So our morning was finished at Jimbour House and so it was time for a drive to the next town of Jandowae for lunch and to check out a few of the old buildings in the town, the dingo fence display, and then on to where the dingo fence starts its journey from Queensland down to South Australia.
It takes around 15 minutes to drive to Jandowae from Jimbour and it is a straight road all the way.
If you are driving from Jimbour House like we were it will add another 5 minutes to the drive, so it will end up taking 20 minutes or so if you aren’t intent on breaking any land speed records and want to enjoy the scenery.
Now Jandowae has had three name changes throughout its history, the first was Jindoweie which was/is an indigenous word for waterhole.
The second variation of name came from the name of jack or John Dowaie who had a grain handling shed on the banks of the creek that was named “Jondowaie Camp”.
Lastly the area was renamed Jandowae when the railway arrived in the area in 1914.
First on our Jandowae to do list was lunch and there is a few places to choose from which include the top pub (Club Hotel), the middle pub (The Exchange Hotel), and the bottom pub (Jandowae Hotel).
We settled on the Club Hotel, which is also called the “Pink Pub” which was built in 1913.
The meal was good and we were the only people in the restaurant for lunch with a few others in the main public bar coming and going.
This was good as our kids are pretty noisy and like a lot of room.
After polishing off a nice Queensland country meal and then going through to the bar to let them know we had finished we were out the door and into the car.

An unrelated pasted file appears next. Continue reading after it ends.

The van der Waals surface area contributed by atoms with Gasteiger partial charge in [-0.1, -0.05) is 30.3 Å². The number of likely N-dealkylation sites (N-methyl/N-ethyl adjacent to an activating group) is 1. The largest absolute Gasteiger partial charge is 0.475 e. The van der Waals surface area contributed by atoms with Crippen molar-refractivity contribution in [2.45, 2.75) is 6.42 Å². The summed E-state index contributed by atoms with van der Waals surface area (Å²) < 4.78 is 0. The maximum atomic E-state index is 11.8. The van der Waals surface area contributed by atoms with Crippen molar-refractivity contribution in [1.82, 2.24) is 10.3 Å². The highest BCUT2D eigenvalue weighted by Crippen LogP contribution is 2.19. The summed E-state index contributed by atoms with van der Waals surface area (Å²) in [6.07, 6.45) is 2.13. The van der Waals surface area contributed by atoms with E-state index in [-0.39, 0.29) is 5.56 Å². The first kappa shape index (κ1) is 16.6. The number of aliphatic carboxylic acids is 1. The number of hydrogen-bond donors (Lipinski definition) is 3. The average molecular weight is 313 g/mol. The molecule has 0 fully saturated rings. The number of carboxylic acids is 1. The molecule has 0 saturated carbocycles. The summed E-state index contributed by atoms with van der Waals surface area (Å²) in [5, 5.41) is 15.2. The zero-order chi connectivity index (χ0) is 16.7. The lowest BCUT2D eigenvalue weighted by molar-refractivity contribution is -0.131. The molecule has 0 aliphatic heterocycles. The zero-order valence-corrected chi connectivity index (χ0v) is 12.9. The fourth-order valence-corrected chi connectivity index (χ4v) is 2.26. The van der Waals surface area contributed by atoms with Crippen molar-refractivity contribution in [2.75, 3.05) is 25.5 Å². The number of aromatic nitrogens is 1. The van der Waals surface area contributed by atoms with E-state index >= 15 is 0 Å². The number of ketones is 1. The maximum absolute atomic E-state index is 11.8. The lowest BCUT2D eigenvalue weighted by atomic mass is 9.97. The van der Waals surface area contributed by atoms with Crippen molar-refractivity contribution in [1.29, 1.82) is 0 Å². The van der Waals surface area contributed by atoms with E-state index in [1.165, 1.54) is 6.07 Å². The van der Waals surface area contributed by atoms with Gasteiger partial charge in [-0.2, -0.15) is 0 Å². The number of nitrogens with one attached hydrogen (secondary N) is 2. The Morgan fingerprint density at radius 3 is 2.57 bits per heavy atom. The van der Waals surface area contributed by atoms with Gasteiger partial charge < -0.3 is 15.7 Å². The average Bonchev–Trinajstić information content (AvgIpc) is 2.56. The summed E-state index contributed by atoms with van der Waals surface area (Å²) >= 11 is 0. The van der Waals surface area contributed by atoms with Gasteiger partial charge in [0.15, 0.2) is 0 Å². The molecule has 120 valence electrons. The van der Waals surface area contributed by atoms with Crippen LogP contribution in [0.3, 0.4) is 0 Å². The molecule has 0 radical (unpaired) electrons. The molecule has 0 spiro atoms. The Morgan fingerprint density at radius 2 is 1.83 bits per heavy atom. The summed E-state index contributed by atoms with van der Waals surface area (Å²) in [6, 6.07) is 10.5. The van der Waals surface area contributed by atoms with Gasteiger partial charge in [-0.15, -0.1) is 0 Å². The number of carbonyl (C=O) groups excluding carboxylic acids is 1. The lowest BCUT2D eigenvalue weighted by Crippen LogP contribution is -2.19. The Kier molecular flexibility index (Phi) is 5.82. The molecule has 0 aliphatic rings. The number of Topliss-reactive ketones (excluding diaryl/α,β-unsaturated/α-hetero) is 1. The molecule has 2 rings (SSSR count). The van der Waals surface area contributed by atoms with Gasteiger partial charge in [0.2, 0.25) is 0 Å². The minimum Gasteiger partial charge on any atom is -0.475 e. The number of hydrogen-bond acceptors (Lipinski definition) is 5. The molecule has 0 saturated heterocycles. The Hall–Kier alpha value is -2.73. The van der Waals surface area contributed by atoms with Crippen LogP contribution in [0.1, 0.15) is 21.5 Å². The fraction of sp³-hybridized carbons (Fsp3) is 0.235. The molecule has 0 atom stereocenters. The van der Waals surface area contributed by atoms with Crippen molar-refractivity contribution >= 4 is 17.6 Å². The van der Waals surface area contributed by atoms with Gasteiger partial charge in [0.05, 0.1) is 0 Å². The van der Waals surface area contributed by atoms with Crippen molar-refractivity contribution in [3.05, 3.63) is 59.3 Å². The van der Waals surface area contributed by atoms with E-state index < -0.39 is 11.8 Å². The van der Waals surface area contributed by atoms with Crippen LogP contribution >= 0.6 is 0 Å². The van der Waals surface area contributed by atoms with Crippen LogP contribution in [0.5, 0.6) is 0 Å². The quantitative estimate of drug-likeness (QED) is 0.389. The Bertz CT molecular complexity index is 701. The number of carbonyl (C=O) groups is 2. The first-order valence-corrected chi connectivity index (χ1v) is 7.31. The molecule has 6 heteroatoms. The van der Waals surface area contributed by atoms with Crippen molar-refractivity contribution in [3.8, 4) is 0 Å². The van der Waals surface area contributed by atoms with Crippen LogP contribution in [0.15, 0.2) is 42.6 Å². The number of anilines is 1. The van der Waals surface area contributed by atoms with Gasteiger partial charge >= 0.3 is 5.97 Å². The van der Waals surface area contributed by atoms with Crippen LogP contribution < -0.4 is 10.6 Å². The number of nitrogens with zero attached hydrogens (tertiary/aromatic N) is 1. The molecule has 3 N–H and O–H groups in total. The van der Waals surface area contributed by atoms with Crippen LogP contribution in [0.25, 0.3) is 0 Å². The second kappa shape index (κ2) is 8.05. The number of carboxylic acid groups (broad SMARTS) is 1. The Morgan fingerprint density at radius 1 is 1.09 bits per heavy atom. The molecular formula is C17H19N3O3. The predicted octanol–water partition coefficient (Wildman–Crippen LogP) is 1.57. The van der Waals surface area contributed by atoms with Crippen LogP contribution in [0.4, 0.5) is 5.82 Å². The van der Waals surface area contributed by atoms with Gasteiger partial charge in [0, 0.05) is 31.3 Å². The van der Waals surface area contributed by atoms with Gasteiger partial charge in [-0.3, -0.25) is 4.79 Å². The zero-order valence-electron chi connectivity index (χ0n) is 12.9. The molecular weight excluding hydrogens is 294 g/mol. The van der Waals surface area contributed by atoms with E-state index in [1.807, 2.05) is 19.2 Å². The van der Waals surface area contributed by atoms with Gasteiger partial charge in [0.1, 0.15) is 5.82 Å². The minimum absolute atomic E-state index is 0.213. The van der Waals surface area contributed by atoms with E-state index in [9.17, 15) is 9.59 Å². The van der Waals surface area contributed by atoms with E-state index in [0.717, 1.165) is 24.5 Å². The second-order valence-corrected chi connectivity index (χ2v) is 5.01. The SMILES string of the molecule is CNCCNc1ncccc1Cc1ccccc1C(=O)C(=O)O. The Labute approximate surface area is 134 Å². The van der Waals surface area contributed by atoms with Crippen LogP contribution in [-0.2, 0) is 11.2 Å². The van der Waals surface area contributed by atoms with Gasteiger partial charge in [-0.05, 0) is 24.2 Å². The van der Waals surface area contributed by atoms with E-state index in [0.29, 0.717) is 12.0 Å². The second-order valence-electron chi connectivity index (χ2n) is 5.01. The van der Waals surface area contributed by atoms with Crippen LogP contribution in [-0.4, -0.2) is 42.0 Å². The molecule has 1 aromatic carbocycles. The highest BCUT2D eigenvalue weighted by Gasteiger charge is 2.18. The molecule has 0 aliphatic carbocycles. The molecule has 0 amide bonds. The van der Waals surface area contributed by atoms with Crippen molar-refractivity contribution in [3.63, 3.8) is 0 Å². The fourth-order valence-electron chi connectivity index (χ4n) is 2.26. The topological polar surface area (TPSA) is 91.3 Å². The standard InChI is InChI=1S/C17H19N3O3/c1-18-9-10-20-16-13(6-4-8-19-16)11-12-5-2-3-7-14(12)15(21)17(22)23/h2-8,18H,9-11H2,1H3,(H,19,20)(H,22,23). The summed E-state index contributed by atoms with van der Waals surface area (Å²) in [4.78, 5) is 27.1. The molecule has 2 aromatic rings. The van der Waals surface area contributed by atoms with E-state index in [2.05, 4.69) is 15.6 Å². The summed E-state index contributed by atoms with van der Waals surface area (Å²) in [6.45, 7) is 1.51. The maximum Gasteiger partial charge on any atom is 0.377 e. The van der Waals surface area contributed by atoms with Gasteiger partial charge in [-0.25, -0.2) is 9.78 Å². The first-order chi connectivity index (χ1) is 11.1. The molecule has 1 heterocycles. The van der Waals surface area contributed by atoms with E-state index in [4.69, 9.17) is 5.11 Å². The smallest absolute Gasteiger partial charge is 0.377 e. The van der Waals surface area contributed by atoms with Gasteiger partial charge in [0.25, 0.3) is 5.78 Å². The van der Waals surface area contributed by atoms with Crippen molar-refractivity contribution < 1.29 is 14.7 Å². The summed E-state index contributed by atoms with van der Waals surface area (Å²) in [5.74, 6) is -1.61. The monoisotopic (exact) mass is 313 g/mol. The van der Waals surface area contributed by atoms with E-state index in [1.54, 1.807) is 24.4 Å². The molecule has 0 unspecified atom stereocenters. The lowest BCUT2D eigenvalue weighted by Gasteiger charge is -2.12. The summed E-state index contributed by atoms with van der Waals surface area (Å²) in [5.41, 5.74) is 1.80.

The next stop was the 2 metre high statue of a dingo that stands behind a replica of Dingo Barrier Fence.
The dingo sculpture is made out of galvanised steel segments and is a tribute to the Dingo Barrier Fence that starts its journey from Queensland down to South Australia in-between Jandowae and Jimbour.
We will be heading there next.
Across the road from the Dingo Barrier Fence tribute is the old Queensland National Bank that later became the National Australia Bank.
Construction on the bank building started in late 1913 and was completed in 1914.
It is a private residence today so you can’t go inside, it just looks like a normal house with a shop front on it.
It would have been good to have a look inside to see the layout and also to see what it had become too as it looks like it needs a bit of work on it to restore it to its former glory days.
One thing you notice about this area is the bottle trees, they line the streets and are so large.
This is the bottle tree across the road from the old bank, this whole street has bottle trees on both sides.
Next stop before we head out of town and start the zigzag drive back to Dalby was Athlone Cottage.
The Athlone Cottage was built around 1890 and was moved to this site for preservation in 2001 after not being occupied at its old location since 1970.
The original Athlone Cottage was located opposite a piece of property called Athlone ironically, this property was near the Jandowae Dam.
It had work done to it which included adding a bathroom, kitchen and verandah and a floor was added in 1930.
Next we were off to the start of the Dingo Fence Barrier.
The Dingo Fence Barrier is easy to find if you keep an eye out for the signs on the road.